Cambodian government arrests opposition leader

Kem Sokha, leader of the Cambodian government’s main opposition party, was arrested on Sunday morning and charged with treason.








In a statement released by the Cambodian government, officials accused Sokha, leader of the Cambodia National Rescue Party, of conspiring with foreign powers to undermine the current government.
“The Royal Government would like to inform the public that according to a video clip broadcasted by the Cambodian Broadcasting Network, based in Australia, and other evidences collected by the competent authority, it clearly proves the conspiracy between Kem Sokha and the accomplices with foreign power, which harms the Kingdom of Cambodia,” the statement read.

While speaking to a group of garment workers on Sunday, Hun Sen, head of the Cambodian People’s Party and prime minister since 1985, claimed Sokha had confessed to plotting regime change with the United States. Sen’s son Hun Manith repeated the claim on Twitter.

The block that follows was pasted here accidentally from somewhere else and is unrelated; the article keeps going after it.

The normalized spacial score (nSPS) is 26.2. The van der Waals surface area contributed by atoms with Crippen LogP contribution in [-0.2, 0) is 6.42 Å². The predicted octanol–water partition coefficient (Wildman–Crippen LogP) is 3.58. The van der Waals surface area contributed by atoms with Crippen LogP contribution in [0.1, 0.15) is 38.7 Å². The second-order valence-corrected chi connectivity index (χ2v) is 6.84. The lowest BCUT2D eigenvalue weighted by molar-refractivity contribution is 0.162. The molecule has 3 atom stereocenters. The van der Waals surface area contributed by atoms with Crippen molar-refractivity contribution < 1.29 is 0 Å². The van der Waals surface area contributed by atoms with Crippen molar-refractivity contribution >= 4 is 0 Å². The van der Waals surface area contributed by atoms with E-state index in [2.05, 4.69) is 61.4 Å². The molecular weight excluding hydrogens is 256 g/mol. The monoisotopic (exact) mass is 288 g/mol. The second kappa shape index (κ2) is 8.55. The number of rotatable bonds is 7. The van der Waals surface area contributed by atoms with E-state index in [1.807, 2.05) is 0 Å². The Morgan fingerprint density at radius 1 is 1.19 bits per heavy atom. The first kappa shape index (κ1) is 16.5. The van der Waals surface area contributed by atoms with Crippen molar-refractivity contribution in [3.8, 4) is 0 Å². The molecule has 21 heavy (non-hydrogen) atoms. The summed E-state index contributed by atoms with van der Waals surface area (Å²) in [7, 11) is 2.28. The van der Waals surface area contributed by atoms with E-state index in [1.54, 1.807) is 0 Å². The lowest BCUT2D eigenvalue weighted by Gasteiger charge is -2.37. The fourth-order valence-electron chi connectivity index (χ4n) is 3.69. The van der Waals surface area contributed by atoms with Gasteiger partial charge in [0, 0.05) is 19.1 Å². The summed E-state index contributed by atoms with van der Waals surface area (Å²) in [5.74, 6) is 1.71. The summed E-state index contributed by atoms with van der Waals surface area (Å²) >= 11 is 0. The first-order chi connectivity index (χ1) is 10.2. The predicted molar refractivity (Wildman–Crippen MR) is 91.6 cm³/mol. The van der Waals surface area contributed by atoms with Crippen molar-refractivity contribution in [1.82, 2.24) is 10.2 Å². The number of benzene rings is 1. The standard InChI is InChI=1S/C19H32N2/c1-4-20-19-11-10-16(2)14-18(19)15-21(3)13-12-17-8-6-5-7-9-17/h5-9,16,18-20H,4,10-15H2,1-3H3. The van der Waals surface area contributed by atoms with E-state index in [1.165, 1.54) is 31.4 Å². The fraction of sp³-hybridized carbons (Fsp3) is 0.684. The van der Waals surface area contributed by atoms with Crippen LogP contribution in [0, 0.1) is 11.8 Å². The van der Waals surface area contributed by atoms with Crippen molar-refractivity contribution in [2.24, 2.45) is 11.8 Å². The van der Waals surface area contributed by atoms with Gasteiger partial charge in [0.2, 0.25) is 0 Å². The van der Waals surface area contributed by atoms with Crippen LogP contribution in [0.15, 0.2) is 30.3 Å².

Officials with the U.S. Embassy have denied the allegations.

Sokha’s arrest was declared a “disastrous setback” by John Sifton, Asia advocacy director at Human Rights Watch.

Human rights activists say the latest arrest is part of an ongoing effort by Hun Sen to crack down on political dissent in the run up to next year’s election. In recent weeks, the government has shut down several radio stations.

The English-language newspaper, The Cambodia Daily, announced plans to cease operations later this week. The paper said it is unable to pay a $6.3 million tax bill the government claims the news outfit owes.

The Cambodia Daily will publish its last headlines on Monday, “as a result of extra-legal threats by the government,” according to a statement released by the paper on Sunday.

The paper and its publisher say the tax bill is simply an attempt quash free speech and political dissent.

“For 33 years, Hun Sen has used violence, threats, corruption and bogus legal charges to stay in power, and in the last year has been intensifying his attacks on civil society and the political opposition,” Sifton said in a statement.

Steven Butler, Asia program director for the Committee to Project Journalists, told NPR the recent events in Cambodia are part of a growing antagonism toward a free press throughout Southeast Asia.

“I know it’s absolutely true that press freedom has come under pressure in many countries,” Butler said.
By Brooks Hays